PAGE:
LINKEDIN AND TWITTER ARE PERFORMING TESTS TO INTRODUCE STORIES IN THEIR PLATFORMS
Both companies announced they have been testing a Story-like feature with a select group of users, or internally on LinkedIn’s case. It’s also worth noting the announcement came within less than a week between the two companies. How are they planning on using stories? Below we’ll take a look at each company’s approach, and let you brainstorm on how artists, labels and overall music companies could make use of stories there –if they decide to release the feature for everyone.
STORIES HAVE BEEN WITHOUT A DOUBT ONE OF THE MOST DISRUPTIVE FORMATS INTRODUCED IN SOCIAL MEDIA WITHIN THE LAST DECADE
Originally created by Snapchat around 2013, Stories were introduced as a way to address perhaps the most common request from users: a way to send a snap to your entire friends list. However, another angle was being attacked by the company back then. According to co-founder Evan Spiegel, “There’s this weird thing that happens when you contribute something to a static profile. You have to worry about how this new content fits in with your online persona that’s supposed to be you. It’s uncomfortable and unfortunate.” Stories gave users the option of having small 24-hours “live profiles” that wouldn’t be a permanent part of their online persona: “The internet is a timeless void — you put something in there and it’s there forever and loses a lot of context,” says Spiegel.
LINKEDIN: IT’S ALL ABOUT CONVERSATIONS
The biggest social network for professionals has been experiencing a steady growth in engagement –25% year-over year–, mainly leveraged on the introduction of Newsletters, Live Video, Trending News and Reactions. Besides, there’s been more engagement coming from Generation Z users, as seen for example with Canadian 20 Under 20 Entrepreneur award winner and LinkedIn Youth Editor Manu Goswami, who has racked up an impressive 63,000 followers on the site, and he’s not the only one making noise. Considering the gross of LinkedIn audience concentrates on Generation Z and Millenials –16% from ages 18 to 24, 61% from ages 24 to 34– it comes at no surprise the company is testing a format they are very familiar with.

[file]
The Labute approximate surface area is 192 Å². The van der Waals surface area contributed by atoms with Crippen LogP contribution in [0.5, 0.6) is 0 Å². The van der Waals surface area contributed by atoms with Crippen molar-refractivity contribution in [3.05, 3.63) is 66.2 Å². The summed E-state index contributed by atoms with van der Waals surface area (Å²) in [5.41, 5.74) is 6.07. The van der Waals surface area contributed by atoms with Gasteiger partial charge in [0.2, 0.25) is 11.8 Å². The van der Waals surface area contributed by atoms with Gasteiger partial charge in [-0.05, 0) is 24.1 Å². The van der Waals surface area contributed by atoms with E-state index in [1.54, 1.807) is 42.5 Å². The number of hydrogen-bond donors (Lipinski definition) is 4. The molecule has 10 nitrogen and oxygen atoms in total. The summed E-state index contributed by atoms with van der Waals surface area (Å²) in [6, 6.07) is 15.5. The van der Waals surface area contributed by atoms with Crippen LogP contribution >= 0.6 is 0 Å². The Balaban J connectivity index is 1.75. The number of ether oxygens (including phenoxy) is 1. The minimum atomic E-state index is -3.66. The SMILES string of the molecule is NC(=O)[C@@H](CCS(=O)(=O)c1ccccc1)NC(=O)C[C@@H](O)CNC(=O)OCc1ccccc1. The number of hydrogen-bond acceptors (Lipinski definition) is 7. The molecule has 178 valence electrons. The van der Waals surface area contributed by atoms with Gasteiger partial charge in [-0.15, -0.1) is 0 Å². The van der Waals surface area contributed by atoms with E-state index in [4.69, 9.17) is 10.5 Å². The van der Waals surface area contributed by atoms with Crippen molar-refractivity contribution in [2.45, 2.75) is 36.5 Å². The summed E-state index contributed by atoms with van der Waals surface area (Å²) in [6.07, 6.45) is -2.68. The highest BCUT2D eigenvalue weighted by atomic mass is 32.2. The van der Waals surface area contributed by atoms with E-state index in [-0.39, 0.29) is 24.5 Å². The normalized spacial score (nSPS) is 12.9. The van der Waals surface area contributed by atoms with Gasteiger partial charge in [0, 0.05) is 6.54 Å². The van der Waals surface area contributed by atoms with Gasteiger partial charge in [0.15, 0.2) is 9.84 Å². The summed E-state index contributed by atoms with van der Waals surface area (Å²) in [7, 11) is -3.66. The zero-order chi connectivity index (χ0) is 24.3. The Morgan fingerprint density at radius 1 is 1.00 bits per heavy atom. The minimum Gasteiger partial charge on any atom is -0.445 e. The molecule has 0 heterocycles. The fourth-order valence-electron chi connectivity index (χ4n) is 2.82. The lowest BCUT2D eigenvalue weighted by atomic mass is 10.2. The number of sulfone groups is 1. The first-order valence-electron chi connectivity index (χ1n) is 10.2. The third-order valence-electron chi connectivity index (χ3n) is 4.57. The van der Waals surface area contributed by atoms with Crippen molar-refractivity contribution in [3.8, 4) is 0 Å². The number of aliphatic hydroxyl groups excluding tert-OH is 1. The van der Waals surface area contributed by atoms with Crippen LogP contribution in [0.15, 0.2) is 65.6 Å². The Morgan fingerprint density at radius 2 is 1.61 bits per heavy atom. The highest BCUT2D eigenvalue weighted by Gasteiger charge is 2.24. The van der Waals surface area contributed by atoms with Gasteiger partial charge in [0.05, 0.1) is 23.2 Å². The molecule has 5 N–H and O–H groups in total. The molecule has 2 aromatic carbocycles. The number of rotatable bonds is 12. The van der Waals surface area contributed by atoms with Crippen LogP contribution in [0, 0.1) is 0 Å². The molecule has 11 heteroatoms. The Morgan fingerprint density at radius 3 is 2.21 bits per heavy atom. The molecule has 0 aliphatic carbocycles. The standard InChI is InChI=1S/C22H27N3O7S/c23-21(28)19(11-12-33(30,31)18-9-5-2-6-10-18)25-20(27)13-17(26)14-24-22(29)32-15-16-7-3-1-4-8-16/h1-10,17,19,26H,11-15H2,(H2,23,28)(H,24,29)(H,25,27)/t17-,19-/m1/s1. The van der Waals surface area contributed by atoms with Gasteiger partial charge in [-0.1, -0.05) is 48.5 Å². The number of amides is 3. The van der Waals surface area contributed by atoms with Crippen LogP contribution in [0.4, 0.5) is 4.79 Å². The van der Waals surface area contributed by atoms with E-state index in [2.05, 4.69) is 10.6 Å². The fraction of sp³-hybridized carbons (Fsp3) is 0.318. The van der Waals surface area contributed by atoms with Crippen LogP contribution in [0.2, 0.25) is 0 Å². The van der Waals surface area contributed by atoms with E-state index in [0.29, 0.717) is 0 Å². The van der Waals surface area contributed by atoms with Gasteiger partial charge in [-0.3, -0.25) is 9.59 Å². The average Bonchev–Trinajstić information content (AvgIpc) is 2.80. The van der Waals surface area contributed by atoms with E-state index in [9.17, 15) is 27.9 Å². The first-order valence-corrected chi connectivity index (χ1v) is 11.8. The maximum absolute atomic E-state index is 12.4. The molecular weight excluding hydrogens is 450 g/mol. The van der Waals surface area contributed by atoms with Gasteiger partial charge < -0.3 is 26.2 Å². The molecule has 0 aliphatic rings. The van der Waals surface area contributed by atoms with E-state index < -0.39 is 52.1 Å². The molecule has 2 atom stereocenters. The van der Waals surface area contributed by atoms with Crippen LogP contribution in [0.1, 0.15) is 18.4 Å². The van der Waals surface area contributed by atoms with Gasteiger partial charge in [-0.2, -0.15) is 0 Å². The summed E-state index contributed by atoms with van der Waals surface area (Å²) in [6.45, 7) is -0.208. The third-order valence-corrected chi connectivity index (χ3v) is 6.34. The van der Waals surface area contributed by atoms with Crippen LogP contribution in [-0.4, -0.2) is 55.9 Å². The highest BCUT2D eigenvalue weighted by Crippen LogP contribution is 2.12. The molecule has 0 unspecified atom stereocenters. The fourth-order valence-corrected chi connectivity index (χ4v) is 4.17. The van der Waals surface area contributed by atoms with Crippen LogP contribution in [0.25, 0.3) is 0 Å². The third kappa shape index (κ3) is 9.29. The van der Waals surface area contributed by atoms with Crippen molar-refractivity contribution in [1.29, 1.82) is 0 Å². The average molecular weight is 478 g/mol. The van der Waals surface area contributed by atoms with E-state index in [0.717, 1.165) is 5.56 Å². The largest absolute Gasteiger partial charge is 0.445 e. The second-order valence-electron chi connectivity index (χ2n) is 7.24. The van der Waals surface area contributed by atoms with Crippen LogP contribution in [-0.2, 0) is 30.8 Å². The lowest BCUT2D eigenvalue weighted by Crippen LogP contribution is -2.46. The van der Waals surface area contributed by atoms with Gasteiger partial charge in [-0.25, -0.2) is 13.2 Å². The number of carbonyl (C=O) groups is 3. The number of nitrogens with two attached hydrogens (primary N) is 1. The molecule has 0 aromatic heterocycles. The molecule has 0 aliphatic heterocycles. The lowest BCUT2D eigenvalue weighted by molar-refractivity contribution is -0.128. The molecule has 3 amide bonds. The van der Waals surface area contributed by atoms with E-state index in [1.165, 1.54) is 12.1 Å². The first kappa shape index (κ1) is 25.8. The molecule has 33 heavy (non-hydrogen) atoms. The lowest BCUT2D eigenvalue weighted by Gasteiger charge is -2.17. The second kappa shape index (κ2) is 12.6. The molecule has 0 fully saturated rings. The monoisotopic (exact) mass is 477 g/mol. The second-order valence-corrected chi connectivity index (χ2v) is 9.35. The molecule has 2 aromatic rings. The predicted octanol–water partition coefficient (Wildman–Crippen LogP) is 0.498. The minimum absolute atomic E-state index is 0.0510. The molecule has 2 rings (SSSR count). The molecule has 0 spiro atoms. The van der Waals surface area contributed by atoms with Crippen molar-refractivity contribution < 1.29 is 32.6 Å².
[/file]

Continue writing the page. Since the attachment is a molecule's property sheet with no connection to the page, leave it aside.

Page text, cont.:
Pete Davies, Head of Product Manager at LinkedIn, shared some insights on how the company is approaching Stories in a blog post announcing the tests. Starting with their conception of why stories work: “[Stories] spread for a good reason: they offer a lightweight, fun way to share an update without it having to be perfect or attached to your profile forever.” He mentions sharing key moments of work events, sharing of tips and tricks and how stories open up new messaging threads that lead to business introductions as examples of the possibilities of the feature.
TWITTER: FLEETING THOUGHTS
One week after LinkedIn’s announcement, Kayvon Beykpour, Product Lead at Twitter, posted a thread explaining the reasons that led Twitter to roll out a Stories test for users in Brazil. Twitter’s approach comes closer to the one promoted by Snapchat in the beginning: sharing your thoughts in public can be intimidating.
Twitter’s version of stories will be called Fleets, in a reference for the purpose of it: to allow Twitter users to share fleeting thoughts. Fleets will disappear after 24 hours and will not get retweets, likes, or public replies, only reactions via Direct Message. This is a very similar approach to the original idea of Snapchat, specially considering the volatile nature of Twitter replies, and how your Twitter feed is constantly exposed to trolls looking at that one tweet users can use against you, even more if you are a public figure or company.